by James Compton
Are contract academic staff the canaries in the academic coal mine? There is an increasing awareness that the life of CAS members bares little resemblance to the “groves of academe” idyll touted by critics of university autonomy. They are paid a fraction of the salaries of their regular academic staff colleagues, they work mostly on short-term teaching-only contracts, and struggle to maintain a research profile while putting in extremely long hours. And their numbers are growing. In the United Kingdom only 51 per cent of university academic staff enjoy permanent contracts that include both teaching and research. Here in Canada the data on university contract academic staff is poor, but we know their ranks are swelling. And in the college system the numbers are even higher. There are no languid conversations over cigars and brandy in the faculty lounge for them. They are too busy and anxious.
As Vinnie Mosco and Catherine McKercher have argued, “the psychological contract between employer and workers has been rewritten,” and its price is precarity, or what Zygmunt Bauman calls “existential uncertainty.” However, the fact is that while contract academic staff face less pay, and more uncertainty than their regular academic staff colleagues, they are not alone in their anxiety. A recent 2016 Times Higher Education workplace survey of academics found that 39 per cent of respondents said they wanted to quit. Why? They reported being overworked and suffering from poor health resulting from work-related stress. Most academics surveyed said they found their job rewarding, but as Ruth Barcan warns us, “most skilled and economically significant professions in which almost 40 per cent of workers want to leave would be viewed as being in crisis.” What, then, has become of — to borrow Stanley Aronowitz’s one liner — “the last good job” in Canada?
In 2010, a survey of Canadian academics commissioned by CAUT found that a “majority, in most cases a large percentage, of respondents reported relatively high levels on five of the eight stressors.” These were workload, role conflict, work-life conflict, unfairness-administration, and unfairness-rewards. Interestingly, the survey also found that other known workplace stressors, such as lack of job control and role clarity, were not reported as key factors. This, perhaps, is less surprising given that academics fortunate enough to have tenured positions still enjoy relative control over what they research and teach.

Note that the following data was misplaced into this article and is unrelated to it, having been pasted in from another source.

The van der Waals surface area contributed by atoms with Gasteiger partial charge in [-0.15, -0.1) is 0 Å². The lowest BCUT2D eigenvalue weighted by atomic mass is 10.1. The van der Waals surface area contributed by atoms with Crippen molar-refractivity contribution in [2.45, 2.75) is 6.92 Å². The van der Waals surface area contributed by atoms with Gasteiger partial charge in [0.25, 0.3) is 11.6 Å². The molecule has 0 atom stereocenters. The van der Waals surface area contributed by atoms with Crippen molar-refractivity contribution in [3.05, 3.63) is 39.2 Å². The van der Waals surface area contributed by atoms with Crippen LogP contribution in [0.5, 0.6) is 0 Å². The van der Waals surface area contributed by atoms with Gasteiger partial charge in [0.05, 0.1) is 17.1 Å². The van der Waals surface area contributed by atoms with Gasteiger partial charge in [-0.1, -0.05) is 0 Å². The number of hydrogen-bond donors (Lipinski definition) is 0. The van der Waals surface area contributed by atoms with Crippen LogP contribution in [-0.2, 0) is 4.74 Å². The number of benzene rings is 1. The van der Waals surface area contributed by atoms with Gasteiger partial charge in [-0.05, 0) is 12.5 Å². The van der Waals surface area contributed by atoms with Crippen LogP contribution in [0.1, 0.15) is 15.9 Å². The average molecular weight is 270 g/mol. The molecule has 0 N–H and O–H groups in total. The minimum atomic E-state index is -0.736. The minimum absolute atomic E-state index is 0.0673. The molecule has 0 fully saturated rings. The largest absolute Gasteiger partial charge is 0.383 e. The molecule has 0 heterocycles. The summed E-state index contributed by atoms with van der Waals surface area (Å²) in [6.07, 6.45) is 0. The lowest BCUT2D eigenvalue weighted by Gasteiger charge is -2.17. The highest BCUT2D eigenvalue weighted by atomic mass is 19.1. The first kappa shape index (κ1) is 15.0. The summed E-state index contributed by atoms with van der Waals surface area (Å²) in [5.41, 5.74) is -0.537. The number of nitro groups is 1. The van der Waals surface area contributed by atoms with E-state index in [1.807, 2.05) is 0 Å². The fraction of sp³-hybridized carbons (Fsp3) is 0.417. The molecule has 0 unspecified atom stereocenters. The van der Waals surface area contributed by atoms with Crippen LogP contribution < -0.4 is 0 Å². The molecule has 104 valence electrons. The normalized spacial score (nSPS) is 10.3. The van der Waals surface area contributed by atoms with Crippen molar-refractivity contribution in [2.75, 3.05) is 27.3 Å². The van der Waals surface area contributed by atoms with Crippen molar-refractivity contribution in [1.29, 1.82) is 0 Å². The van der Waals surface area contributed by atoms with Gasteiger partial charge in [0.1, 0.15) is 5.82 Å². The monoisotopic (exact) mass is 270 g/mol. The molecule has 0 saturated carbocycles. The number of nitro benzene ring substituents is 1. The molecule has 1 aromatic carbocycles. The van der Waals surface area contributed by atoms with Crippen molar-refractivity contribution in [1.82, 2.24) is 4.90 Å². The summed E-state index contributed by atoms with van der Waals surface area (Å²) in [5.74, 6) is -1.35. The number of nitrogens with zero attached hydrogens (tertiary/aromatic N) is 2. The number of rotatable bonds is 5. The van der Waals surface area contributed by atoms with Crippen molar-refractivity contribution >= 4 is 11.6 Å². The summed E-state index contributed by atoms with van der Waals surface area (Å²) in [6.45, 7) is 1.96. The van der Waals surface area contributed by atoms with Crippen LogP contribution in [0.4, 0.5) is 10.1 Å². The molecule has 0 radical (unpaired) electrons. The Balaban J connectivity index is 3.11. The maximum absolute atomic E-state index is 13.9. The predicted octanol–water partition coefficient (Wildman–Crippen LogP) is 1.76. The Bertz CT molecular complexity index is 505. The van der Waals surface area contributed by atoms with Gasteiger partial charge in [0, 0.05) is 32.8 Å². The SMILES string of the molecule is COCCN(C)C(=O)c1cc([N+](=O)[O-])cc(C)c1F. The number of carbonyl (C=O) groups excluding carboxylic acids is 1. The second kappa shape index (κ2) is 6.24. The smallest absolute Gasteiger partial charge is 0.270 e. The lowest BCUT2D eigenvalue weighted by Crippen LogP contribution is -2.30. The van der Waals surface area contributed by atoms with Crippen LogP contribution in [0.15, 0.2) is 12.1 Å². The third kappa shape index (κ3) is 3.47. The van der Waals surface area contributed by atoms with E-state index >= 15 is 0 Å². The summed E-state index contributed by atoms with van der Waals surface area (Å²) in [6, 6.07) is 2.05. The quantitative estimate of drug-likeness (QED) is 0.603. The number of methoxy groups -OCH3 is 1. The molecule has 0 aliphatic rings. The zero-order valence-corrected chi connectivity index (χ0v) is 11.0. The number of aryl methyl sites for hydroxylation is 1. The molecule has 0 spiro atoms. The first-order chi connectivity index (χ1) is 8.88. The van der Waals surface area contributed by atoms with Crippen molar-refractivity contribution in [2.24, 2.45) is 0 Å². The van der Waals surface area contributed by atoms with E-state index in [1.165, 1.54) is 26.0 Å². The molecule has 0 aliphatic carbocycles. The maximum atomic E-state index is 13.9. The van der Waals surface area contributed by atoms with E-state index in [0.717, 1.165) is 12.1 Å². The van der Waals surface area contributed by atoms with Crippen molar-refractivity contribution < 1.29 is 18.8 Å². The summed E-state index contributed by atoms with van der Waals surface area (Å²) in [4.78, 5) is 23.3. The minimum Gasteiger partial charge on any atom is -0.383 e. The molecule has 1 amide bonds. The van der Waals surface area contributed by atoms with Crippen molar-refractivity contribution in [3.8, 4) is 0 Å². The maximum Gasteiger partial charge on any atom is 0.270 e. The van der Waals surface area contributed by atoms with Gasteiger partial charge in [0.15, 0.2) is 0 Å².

Twenty years ago, Gary Rhoades and Sheila Slaughter coined the term “academic capitalism,” to capture what they saw as the uneven and contradictory mixture of entrepreneurialism, top-down managerialism, and audit culture being foisted upon universities. They cited three “inversions”: 1) “the public interest is best served not by separating public from private entities but by privatizing the public sphere,” 2) “the public interest is best served not by the unfettered exercise of expert, professional judgment but by the flexible exercise of managerial control of professionals,” and 3) that instead of supporting liberal education by “limiting disparities” between academic fields, resources should be transferred “from such fields to those areas perceived as being close to corporate markets, thereby increasing resource disparities.” They called this “Robin Hood in reverse.”
It is in the wake of the embrace of these policy proscriptions that the size and precarity of contract academic staff has increased along with the stress and anxiety of the entire academic community. To be clear, there are winners in this system, but for many the academic life is often characterized by uncertainty, overwork and anxiety.
Elissa Foster, in her recent essay “Academic Labor in the Age of Anxiety,” captures the contradiction: “the further I advance in my career, the more I have come to realize that the pervasive emotional tone of my day-to-day life is anxiety. While acknowledging the joy, fun, curiosity, discovery, and sense of accomplishment that make the work of teaching and scholarship worth doing, I also posit that the ground on which we walk as academics is more akin to a factory floor than a fertile field.”
As we work to lessen the effects of, what John Smyth has called, “the toxic university,” we would do well to remember that striving to improve the working conditions of our CAS colleagues is not an act of charity. Because, we’re all in this together.